The first time they touch, he’s trying to help.
Sam is hollow, he’s empty, and while he’s approaching the situation with some pragmatism, Castiel can’t stand the desolate look that crosses Dean’s face whenever his brother’s not looking.
There’s no cure for the loss of one’s soul. Or rather, there are two cures, but one of them is “get the soul back,” which obviously they’re working on and which might not be viable anyway, and the other one is—unthinkable. At least by Winchester standards, which Castiel is still getting a grip on. (They are, in their own way, both as strict as the Commandments and as malleable as clay.)
The soul, Castiel thinks, is a spark. A source of warmth, the fire of compassion and admiration and empathy and love. A mundane fire can be relit; can this one? Can a soul be rebuilt?
He thinks not.
He comes when called and when he sees that it’s only Sam, sleepless as always and staring out the window of a cheap hotel suite, he assumes the worst but still says, “Sam. What did you need from me?”
“I’ve lost my shadow, Cas.” Sam stares out the window. Dean snores in the next room. “And I can’t get it to stick back on with soap.”
Castiel’s host once had a wife, and a child who loved bedtime stories. “Unfortunately I don’t think sewing it back on would help either.”
“I guess not.”
But pins, maybe it can be pinned back into his chest like a butterfly on a card, maybe proximity to Castiel’s holy fire will relight the fire that has been stolen. Maybe, to be crude, Castiel can fuck the soul back into him—or at least, that’s Sam’s logic. Castiel finds it ludicrous but difficult to argue with.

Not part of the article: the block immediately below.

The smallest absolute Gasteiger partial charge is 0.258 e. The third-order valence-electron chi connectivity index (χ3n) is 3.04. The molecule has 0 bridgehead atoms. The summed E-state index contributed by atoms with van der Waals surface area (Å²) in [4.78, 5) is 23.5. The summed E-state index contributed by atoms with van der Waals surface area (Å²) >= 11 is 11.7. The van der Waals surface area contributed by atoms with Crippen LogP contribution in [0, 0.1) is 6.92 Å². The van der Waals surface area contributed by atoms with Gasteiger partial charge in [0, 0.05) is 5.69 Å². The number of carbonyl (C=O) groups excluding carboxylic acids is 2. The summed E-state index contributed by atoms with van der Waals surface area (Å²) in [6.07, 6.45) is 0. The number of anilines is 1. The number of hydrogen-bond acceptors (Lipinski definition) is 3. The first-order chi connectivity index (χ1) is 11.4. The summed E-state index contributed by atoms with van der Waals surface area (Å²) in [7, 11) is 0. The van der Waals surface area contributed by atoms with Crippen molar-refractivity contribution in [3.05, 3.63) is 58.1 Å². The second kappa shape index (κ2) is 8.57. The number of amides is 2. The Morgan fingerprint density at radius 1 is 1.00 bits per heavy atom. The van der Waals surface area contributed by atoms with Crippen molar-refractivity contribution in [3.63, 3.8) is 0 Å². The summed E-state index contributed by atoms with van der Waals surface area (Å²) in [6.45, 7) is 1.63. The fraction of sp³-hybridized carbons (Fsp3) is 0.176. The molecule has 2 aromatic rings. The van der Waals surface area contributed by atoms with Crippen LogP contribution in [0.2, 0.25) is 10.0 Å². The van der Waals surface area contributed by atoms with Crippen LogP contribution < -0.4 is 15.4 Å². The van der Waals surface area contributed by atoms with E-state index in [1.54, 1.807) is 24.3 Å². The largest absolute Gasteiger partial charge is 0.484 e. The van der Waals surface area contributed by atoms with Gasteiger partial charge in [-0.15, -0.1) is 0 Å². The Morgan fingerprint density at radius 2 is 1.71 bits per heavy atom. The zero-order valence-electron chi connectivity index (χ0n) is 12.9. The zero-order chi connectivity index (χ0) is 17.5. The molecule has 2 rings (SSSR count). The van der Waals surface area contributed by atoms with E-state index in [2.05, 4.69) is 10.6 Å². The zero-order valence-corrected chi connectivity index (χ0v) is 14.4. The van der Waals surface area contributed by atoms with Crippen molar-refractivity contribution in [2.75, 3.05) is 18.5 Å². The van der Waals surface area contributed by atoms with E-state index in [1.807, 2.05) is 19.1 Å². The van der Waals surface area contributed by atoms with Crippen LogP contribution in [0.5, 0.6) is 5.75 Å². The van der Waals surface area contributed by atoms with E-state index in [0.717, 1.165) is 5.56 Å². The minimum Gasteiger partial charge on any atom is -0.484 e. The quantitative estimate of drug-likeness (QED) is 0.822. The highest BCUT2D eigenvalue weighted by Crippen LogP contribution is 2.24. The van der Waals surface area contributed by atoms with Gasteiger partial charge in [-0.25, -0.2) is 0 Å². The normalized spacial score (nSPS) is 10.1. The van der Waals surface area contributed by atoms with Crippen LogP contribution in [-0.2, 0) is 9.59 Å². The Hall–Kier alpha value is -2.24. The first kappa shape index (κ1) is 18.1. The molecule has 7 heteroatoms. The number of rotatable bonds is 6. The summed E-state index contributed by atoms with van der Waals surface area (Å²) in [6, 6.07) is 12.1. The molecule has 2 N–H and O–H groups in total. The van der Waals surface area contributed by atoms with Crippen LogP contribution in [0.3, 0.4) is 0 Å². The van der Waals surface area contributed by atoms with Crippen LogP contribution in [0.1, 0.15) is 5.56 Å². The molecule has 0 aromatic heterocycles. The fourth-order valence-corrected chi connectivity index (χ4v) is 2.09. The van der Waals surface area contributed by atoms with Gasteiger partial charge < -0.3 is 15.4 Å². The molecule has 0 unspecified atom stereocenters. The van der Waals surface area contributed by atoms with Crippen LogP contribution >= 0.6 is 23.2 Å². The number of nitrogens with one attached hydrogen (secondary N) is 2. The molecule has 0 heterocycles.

“I’ve never done this with an angel before,” Sam says to him, sounding pleased.
“I am not an item on a checklist, Sam.” Castiel clears his throat awkwardly. “I’ve never done this at all, it’s not something angels typically do.”
Sam is hot inside, so hot, but nonetheless Castiel cannot light that fire. There is no healing to be done. And yet—it feels good. Not right, necessarily, but good at least.
Perhaps it’s a slow process, Sam suggests, rebuilding a soul?
He stays until they hear Dean waking and then is gone, leaving Sam alone with his brother.
It’s an occasional thing, for help or solace or simply contact, and then for several years it’s nothing at all. Castiel tries to be impassive, but finds that he misses it when they fall out of the habit of…touching.
Which is not a rare commodity, he can get it elsewhere. Affection—perhaps that is.
Despair is still a cardinal sin, it signifies a loss of faith, but Castiel feels justified in indulging himself once in a while. But now—
Sam says, “You look grim.”
Castiel stares up at the loveless sky. “I seem to have lost my shadow, Sam. And I can’t stick it back on with soap.”
Sam leans against his shoulder. “I’d offer to sew it back on for you, but I don’t think I’d do a very good job. I can’t do much more than darn socks.” Seated and leaning, he’s almost not taller, and the gunpowder smell in his hair is calmingly familiar.
“It seems like a great deal has happened since you first said that to me.”
“Eh.” Sam shrugs. “Got my shadow back, and it’s only the end of the world again. We have to make our own fun, right?”